$400,001 – $600,00035%$91,379 plus 35% of the amount over $400,000
$600,001 or more37%$161,379 plus 37% of the amount over $600,000

Married Filing Separately

You may file your tax return as married filing separately if you’re legally married and choose to record your respective incomes, exemptions, and deductions on separate tax returns.

Married Filing Separately

Taxable IncomeTax RateTax Due
$0 – $9,52510%10% of taxable income
$9,526 – $38,70012%$952.50 plus 12% of the amount over $9,525
$38,701 – $82,50022%$4,453.50 plus 22% of the amount over $38,700
$82,501 – $157,50024%$14,089.50 plus 24% of the amount over $82,500
$157,501 – $200,00032%$32,089.50 plus 32% of the amount over $157,500
$200,001 – $300,00035%$45,689.50 plus 35% of the amount over $200,000
$300,001 or more37%$80,689.50 plus 37% of the amount over $300,000

Head of Household

The head of household status comes with higher standard deductions and lower tax rates than the married filing separately or single statuses.

You may file your tax return as head of household if you can answer yes to all of the following:

  • You are unmarried on the last day of 2018.
  • You paid more than half the cost of maintaining a home during the year.
  • A qualifying person, such as your child, lived in your home for more than half of 2018. (The exception here is dependent parents. They don’t have to live with you.)

If you own a home but live alone, you’d file as single.

Head of Household

Taxable IncomeTax RateTax Due
$0 – $13,60010%10% of taxable income
$13,601 – $51,80012%$1,360 plus 12% of the amount over $13,600
$51,801 – $82,50022%$5,944 plus 22% of the amount over $51,800
$82,501 – $157,50024%$12,698 plus 24% of the amount over $82,500
$157,501 – $200,00032%$30,698 plus 32% of the amount over $157,500
$200,001 – $500,00035%$44,298 plus 35% of the amount over $200,000
$500,001 or more37%$149,298 plus 37% of the amount over $500,000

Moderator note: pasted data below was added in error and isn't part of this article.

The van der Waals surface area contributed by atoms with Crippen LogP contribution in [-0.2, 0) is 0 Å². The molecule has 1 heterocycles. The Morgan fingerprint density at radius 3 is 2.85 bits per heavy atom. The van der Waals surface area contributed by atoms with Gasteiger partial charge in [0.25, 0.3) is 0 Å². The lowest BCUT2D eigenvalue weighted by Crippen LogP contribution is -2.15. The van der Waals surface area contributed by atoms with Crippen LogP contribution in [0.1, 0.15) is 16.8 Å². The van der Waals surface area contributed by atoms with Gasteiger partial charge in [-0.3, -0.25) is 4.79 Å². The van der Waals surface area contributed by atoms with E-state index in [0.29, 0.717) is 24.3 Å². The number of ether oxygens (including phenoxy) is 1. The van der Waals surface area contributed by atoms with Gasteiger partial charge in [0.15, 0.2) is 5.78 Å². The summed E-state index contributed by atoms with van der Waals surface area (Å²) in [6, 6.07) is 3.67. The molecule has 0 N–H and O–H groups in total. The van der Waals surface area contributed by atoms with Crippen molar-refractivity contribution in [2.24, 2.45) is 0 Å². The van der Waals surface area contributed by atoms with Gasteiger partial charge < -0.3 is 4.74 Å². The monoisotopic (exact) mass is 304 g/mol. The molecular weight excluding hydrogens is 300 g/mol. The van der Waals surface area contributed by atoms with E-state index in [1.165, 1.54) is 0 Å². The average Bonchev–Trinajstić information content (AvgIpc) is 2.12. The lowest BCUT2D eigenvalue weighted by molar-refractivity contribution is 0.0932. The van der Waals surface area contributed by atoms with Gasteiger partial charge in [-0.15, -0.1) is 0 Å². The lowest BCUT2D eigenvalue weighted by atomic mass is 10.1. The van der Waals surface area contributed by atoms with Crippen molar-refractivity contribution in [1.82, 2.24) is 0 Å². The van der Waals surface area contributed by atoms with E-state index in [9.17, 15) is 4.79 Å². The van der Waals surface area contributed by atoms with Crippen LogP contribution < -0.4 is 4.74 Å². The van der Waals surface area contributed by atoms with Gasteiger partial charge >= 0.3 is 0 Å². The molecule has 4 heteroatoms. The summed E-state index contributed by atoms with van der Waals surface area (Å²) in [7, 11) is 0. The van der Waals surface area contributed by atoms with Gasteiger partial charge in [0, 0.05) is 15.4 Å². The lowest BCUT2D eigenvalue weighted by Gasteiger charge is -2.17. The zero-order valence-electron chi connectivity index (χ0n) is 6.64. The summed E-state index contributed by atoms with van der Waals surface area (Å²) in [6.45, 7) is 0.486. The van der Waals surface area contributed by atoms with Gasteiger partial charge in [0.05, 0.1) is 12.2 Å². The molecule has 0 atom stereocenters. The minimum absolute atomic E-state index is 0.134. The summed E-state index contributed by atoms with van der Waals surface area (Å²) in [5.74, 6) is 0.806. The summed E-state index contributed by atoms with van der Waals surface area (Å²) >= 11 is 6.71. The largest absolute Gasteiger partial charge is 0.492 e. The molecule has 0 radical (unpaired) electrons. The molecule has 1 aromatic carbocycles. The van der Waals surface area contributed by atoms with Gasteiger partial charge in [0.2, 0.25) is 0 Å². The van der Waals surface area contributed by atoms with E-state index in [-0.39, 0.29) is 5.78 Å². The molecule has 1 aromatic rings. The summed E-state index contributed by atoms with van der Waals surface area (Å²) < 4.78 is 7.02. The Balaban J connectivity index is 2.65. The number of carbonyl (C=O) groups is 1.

So, how did tax brackets and tax rates change in 2018?

Generally, federal tax rates are lower.

There are still seven federal income tax brackets, but overall the rates have decreased. The new tax rates are 10%, 12%, 22%, 24%, 32%, 35%, and 37%, depending on your tax bracket.

The highest rate has been reduced from 39.6% in 2017 to 37% in 2018.

The lowest rate is still 10%, but it now covers more income.

For instance, in 2017, the lowest tax bracket for the single filing status covered taxable income from $0 to $9,325. In 2018, that bracket covers taxable income from $0 to $9,525. This means more of your income will be taxed at the lowest rate, which results in you paying fewer tax dollars.

These lower tax rates will expire in 2025 and revert to pre-TCJA status unless Congress votes to extend them. Prior to the TCJA, the income tax rates were 10%, 15%, 25%, 28%, 33%, 35%, and 39.6%.

Is there anything else I need to know?

Have you gotten married, bought a house, or started a business?

If there have been any significant changes in your life, the IRS encourages you to use their Withholding Calculator for a quick “paycheck checkup.”

Checking your withholding can help protect against having too little tax withheld, which means you could face an unexpected tax bill or penalty during tax season. But it’s up to you. If you’d prefer to have less tax withheld up front and receive more in your paychecks, that’s okay, too.

If you need help, speak with your accountant or tax attorney.

Comments

  • CHARLES

    You failed to mention the deduction for those over 65

    Reply
    • Gusto Editors

      Hi Charles—thanks for your comment! You’re correct that taxpayers over 65 get an increased standard deduction. The focus of this article is on tax tables and rates, and not standardized vs. itemized deductions. However, if we decide to publish a piece on different types of tax deductions, we’ll be sure to mention this one!

      Reply